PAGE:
Characteristics and risk factors for accident injury in Canada from 1986 to 1996: an analysis of the Canadian Accident Injury Reporting and Evaluation (CAIRE) database
Abstract:This study analyzed the database of Canadian Accident Injury Reporting and Evaluation (CAIRE) for the injuries reported from January 1986 to March 1996 in seven provinces at children's or general hospitals in Canada. In order to describe the characteristics of injuries, we compared the different categories of injuries by sex and by age groups, identified patterns of injuries, and detected the products causing injury to Canadian people. The results showed that there were 130,489 injury cases in Canada during the 10 years from 1986 to 1996. The 10–19 year age group had 57,582 cases, representing 44.13% of total injuries, and making it the group with the highest occurrence of injuries. The male injury rate (69.75%) was significantly higher than the female rate (30.25%) (P = 0.0001). Six areas were identified as priorities for intervention: 1) injuries occurring on playgrounds among children and youth; 2) sports and playground apparatus injuries and injuries sustained in transit among young people; 3) the top five causes of injuries; 4) diagnosis and treatment of injuries; 5) consumer products and safety; and 6) nature and physical sites of injuries. Further work is needed in: evaluating injury causes, comparing the results with reports from other countries and the necessary approaches and prevention measures to reduce and control injury occurrences to improve the quality of consumer products, and to protect the health of the population in Canada.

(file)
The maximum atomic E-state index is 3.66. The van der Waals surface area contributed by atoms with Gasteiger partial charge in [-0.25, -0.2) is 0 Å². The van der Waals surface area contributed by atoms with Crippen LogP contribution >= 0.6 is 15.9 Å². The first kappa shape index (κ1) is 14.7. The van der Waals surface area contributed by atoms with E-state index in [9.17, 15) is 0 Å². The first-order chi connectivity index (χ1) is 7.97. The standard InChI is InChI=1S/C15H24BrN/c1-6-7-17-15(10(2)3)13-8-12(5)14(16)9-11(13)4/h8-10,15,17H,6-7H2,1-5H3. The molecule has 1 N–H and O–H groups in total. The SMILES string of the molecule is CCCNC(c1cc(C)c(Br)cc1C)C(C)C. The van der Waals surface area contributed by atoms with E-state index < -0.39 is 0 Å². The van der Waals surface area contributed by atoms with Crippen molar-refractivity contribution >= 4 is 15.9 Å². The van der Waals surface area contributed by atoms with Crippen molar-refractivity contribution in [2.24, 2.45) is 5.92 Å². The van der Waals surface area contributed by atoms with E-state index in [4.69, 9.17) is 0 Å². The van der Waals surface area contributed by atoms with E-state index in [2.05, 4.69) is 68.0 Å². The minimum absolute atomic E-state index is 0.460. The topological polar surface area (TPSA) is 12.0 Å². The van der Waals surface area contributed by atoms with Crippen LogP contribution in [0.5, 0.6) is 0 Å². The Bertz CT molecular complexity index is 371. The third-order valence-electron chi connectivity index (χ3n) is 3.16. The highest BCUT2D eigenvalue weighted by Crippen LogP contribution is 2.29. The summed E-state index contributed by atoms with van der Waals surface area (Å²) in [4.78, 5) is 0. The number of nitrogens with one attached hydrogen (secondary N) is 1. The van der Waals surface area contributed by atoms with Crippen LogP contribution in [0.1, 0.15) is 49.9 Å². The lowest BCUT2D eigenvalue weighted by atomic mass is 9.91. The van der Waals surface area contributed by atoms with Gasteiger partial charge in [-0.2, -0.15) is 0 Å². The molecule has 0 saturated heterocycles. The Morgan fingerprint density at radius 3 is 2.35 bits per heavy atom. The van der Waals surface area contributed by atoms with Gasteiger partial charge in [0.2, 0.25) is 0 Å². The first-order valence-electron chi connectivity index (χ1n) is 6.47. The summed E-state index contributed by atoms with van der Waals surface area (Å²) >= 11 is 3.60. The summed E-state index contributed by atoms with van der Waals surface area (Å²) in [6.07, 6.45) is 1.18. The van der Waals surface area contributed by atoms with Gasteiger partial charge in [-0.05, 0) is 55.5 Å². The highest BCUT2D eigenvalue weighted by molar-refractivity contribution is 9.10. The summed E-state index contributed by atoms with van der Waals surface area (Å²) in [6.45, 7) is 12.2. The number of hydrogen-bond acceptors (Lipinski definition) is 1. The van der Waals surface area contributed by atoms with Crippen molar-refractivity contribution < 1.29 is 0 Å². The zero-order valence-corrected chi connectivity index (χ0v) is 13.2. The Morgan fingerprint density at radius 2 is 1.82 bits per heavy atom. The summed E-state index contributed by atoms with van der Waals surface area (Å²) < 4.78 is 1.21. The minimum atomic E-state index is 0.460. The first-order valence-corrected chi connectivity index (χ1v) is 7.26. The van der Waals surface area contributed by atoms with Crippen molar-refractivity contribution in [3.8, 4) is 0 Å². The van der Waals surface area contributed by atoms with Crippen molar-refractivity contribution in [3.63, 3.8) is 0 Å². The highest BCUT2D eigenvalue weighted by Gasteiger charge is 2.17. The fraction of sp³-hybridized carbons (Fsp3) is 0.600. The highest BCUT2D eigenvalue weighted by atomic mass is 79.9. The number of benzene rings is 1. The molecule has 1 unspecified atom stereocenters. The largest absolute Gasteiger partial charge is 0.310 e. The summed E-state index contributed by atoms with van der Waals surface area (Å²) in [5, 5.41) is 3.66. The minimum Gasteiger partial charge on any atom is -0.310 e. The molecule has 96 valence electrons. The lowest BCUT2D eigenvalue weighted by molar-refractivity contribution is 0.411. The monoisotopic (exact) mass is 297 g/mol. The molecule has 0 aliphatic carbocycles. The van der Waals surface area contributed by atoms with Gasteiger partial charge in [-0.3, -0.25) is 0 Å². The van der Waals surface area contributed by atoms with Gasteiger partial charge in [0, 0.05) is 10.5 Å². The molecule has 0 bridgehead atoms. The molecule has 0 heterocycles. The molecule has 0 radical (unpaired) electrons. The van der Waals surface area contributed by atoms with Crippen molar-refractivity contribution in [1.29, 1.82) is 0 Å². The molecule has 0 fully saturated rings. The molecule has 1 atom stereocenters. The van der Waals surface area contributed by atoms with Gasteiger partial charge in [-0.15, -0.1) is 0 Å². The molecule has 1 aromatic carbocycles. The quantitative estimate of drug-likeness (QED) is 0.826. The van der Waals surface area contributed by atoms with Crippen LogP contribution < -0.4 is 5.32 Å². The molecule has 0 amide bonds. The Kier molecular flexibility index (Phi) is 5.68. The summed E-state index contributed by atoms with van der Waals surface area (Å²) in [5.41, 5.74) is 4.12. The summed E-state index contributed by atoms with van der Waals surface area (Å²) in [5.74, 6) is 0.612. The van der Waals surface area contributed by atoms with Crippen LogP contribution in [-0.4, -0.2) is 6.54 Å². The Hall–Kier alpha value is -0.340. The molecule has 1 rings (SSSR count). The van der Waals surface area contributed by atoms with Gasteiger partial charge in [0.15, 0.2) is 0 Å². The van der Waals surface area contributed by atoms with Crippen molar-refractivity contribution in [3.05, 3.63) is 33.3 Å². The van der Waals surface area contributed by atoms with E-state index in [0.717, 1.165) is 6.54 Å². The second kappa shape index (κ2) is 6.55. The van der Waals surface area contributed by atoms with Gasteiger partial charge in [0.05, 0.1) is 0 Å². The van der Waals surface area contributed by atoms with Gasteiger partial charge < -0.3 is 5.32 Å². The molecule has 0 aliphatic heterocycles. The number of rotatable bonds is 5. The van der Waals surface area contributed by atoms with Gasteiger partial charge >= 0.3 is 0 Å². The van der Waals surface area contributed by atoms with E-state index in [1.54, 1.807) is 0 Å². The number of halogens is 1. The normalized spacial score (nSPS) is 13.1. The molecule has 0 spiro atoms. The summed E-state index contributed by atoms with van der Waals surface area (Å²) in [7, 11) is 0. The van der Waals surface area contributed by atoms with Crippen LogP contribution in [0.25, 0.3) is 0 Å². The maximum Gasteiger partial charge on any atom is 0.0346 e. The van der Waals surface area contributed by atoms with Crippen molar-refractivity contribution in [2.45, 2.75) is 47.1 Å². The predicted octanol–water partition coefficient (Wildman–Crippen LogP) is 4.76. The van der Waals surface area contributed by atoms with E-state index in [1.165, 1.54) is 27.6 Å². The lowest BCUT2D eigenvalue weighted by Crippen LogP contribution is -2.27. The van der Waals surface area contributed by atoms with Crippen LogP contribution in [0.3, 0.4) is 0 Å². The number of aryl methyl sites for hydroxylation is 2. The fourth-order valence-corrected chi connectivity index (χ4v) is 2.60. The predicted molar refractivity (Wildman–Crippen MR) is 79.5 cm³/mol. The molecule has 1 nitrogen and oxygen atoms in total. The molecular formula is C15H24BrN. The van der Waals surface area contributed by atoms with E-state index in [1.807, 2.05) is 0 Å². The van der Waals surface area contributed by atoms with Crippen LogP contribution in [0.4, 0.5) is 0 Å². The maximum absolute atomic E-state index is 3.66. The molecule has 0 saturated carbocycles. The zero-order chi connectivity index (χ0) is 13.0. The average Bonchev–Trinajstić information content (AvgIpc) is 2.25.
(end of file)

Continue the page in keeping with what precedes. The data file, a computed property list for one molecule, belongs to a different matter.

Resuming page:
Document Type: Research Article
Publication date: June 1, 2002